Maimonides: Medieval Philosopher of Judaism

Maimonides: Medieval Philosopher of Judaism
Born Mosheh ben Maimon, Moses Maimonides was a deeply revered medieval intellectual of Judaism and a devoted scholar of the Torah. As Lindsay Parnell finds out, his studies of Jewish scholarship and religious codes would greatly inform Judaic philosophy.

Born in the Almoravid Empire in 1135, Maimonides spent a great deal of his life travelling, teaching and writing. In his early life he resided on the Iberian Peninsula during a time of constant violent threats and prejudices against the Jewish community. Maimonides and his family quickly chose a self-imposed exile and relocated to Southern Spain. After moving to Morocco, Maimonides, a natural student and scholar, attended the University of Al-Karaouine where he read the Arabic translations of the Greek Philosophers.

Following his education, Maimonides lived shortly in the Holy Land of Israel and then moved onto Egypt where he devoted his life to his religious education. But after the tragic death of his brother David, a sea merchant, Maimonides was overcome with grief. The financial investment made in David’s professional life was lost with his death, and Maimonides desperately sought work to support his family. Although distraught in the wake of his brother’s death, Maimonides was appointed ‘Nagid’, religious leader, of the Jewish community in Egypt. But as financial debt increased in his family, Maimonides began looking for more stable employment. As an academic well versed in Arabic and Greek medicines he found a natural transition from the humanities into medicine. He became a physician and was able to support his family. It was this occupation that made Maimonides famous, especially with his appointment as a court physician for various government officials, sultans and other royals. His professional career as a doctor would solidify his fame, but he would also be forever remembered as an influential religious scholar and author of fundamental Jewish text. His intense studies resulted in the creation of a collective text reflecting the rich oral tradition of Jewish law. This extensive work was crafted out of Maimonides’ devout study of the Torah.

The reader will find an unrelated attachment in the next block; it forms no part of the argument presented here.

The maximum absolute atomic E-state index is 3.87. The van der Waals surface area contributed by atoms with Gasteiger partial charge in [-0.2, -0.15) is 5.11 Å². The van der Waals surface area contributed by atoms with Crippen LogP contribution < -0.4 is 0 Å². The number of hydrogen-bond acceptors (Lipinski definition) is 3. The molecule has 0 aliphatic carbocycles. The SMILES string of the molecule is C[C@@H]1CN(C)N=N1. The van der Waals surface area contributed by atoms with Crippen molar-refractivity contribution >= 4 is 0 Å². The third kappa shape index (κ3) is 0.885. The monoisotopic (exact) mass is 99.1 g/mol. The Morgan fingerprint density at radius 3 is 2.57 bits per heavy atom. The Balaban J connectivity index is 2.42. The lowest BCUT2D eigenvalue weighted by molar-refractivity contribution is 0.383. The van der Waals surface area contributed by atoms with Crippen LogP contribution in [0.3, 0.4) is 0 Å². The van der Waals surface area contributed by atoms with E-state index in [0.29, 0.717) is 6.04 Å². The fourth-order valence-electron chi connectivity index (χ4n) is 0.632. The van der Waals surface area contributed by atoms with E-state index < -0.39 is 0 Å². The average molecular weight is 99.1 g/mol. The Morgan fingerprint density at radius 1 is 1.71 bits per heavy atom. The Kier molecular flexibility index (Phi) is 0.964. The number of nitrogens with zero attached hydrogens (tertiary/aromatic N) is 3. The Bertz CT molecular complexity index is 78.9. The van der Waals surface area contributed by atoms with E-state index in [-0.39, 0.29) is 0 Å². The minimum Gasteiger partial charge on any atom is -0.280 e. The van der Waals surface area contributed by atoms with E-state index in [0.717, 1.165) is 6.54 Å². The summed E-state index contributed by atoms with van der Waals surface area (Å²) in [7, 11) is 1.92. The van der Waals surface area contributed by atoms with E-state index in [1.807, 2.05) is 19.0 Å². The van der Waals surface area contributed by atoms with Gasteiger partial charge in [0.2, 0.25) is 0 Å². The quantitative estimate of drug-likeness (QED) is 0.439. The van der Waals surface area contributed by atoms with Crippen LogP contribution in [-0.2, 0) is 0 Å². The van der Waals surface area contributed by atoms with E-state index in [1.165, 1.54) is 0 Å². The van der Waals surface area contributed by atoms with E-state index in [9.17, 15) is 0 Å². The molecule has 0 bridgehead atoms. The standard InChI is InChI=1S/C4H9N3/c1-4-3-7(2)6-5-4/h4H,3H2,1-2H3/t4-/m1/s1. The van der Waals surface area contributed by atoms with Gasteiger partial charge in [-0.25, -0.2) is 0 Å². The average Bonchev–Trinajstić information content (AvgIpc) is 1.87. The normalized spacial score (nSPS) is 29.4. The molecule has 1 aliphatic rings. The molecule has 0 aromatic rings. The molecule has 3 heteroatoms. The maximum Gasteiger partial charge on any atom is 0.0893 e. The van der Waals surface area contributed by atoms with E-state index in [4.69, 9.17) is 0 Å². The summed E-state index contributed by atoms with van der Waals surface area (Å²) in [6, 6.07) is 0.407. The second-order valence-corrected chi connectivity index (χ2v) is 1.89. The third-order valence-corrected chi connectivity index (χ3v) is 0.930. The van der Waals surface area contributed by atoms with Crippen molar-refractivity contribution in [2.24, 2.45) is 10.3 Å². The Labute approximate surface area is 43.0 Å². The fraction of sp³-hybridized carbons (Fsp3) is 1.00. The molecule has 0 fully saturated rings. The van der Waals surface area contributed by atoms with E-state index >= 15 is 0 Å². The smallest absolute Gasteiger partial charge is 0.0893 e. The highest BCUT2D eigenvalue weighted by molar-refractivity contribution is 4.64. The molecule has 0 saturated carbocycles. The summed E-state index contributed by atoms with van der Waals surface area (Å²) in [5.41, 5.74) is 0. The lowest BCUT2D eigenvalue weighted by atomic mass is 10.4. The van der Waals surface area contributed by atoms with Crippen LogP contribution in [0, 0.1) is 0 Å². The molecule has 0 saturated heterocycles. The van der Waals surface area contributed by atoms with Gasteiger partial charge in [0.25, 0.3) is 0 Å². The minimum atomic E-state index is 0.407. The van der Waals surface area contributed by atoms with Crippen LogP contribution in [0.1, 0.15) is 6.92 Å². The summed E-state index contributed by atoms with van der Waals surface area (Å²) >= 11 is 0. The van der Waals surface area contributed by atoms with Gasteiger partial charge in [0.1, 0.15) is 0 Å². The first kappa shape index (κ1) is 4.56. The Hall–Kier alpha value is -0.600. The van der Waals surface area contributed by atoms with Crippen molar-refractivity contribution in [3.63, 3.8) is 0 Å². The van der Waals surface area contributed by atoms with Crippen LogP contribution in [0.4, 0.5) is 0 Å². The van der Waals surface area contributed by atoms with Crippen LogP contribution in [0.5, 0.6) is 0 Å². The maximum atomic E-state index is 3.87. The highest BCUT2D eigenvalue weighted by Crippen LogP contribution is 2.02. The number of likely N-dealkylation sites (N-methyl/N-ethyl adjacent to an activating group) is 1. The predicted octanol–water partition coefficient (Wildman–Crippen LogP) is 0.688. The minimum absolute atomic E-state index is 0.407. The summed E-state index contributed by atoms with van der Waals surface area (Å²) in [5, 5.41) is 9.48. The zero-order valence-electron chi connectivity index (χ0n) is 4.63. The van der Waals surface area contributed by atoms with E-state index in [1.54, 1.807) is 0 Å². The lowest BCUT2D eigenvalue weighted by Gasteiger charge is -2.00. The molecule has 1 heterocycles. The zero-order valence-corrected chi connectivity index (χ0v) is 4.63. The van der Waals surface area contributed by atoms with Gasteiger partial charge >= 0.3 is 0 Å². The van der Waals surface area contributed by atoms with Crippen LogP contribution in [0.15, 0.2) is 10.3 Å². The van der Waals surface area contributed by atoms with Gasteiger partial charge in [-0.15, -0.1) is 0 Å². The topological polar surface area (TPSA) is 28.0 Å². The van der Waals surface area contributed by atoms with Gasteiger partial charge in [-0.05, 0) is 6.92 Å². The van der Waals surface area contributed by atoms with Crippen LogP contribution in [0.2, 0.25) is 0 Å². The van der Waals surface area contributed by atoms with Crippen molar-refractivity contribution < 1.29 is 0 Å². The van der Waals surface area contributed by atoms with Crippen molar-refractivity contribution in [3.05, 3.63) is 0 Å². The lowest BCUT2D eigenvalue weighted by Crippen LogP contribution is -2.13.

Maimonides Letter

His pious study led to the creation and publication of his Mishneh Torah, a 14 volume religious code of action and law, also known as Halakha. Written during his time spent living in Egypt, the Mishneh Torah was Maimonides first text to be written in Hebrew. His previous studies had been written in his native Arabic. The Mishneh Torah explicitly describes the founding beliefs of the Jewish faith. The 14 books include and outline of the religious regulations and policies of Judaism including philosophies of prayer, the laws associated with Jewish holidays, rituals of faith, tithing, laws of the temple and the governing decrees of marriage and divorce.

Upon its initial release to the public, the general consensus regarded the work as radical and extremist. Maimonides and his Mishneh Torah were the recipients of the accusation that the work was deliberately produced to surpass the study of the Talmud, the formal documentation of Jewish decrees, history and traditions as discussed by ancient rabbis. This accusation is largely based on Maimonides’ absence of citation for his sources in his Mishneh Torah. Still, Maimonides’ text is an essential text that explores the basic principles of the Jewish faith, spirituality and the defence of God’s existence, an exploration and study of the Torah and the coming of the Messiah. Although initially rejected by the Jewish community of Maimonides’ time, today its influence is still felt as the foundation of Orthodox Judaism.

The acclaimed philosopher and author of countless texts including Guide for the Perplexed and The Oath of Maimonides has left a profound legacy of devotion to education and knowledge. His brilliant synthesis of religious, medical, philosophical and academic concepts helped shaped the course of Jewish religious faith for centuries to come.